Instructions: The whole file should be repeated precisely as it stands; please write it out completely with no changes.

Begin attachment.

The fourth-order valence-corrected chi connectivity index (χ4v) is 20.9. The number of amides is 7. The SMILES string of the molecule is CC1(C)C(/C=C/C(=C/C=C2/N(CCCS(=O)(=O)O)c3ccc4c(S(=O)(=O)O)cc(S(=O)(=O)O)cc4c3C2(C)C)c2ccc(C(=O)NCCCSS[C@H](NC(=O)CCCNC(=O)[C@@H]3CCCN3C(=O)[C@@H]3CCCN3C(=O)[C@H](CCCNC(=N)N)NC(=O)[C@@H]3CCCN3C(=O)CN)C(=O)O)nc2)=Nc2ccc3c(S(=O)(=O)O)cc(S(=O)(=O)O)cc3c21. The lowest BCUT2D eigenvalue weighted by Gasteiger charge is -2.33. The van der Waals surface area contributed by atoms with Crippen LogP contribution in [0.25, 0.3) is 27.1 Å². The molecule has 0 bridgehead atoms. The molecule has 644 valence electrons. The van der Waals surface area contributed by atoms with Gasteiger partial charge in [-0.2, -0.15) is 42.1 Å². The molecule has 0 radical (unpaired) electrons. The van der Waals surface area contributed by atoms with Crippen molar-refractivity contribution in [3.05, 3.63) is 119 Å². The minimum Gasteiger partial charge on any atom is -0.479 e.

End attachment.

The fourth-order valence-corrected chi connectivity index (χ4v) is 20.9. The number of amides is 7. The SMILES string of the molecule is CC1(C)C(/C=C/C(=C/C=C2/N(CCCS(=O)(=O)O)c3ccc4c(S(=O)(=O)O)cc(S(=O)(=O)O)cc4c3C2(C)C)c2ccc(C(=O)NCCCSS[C@H](NC(=O)CCCNC(=O)[C@@H]3CCCN3C(=O)[C@@H]3CCCN3C(=O)[C@H](CCCNC(=N)N)NC(=O)[C@@H]3CCCN3C(=O)CN)C(=O)O)nc2)=Nc2ccc3c(S(=O)(=O)O)cc(S(=O)(=O)O)cc3c21. The lowest BCUT2D eigenvalue weighted by Gasteiger charge is -2.33. The van der Waals surface area contributed by atoms with Crippen LogP contribution in [0.25, 0.3) is 27.1 Å². The molecule has 0 bridgehead atoms. The molecule has 644 valence electrons. The van der Waals surface area contributed by atoms with Gasteiger partial charge in [-0.2, -0.15) is 42.1 Å². The molecule has 0 radical (unpaired) electrons. The van der Waals surface area contributed by atoms with Crippen molar-refractivity contribution in [3.05, 3.63) is 119 Å². The minimum Gasteiger partial charge on any atom is -0.479 e.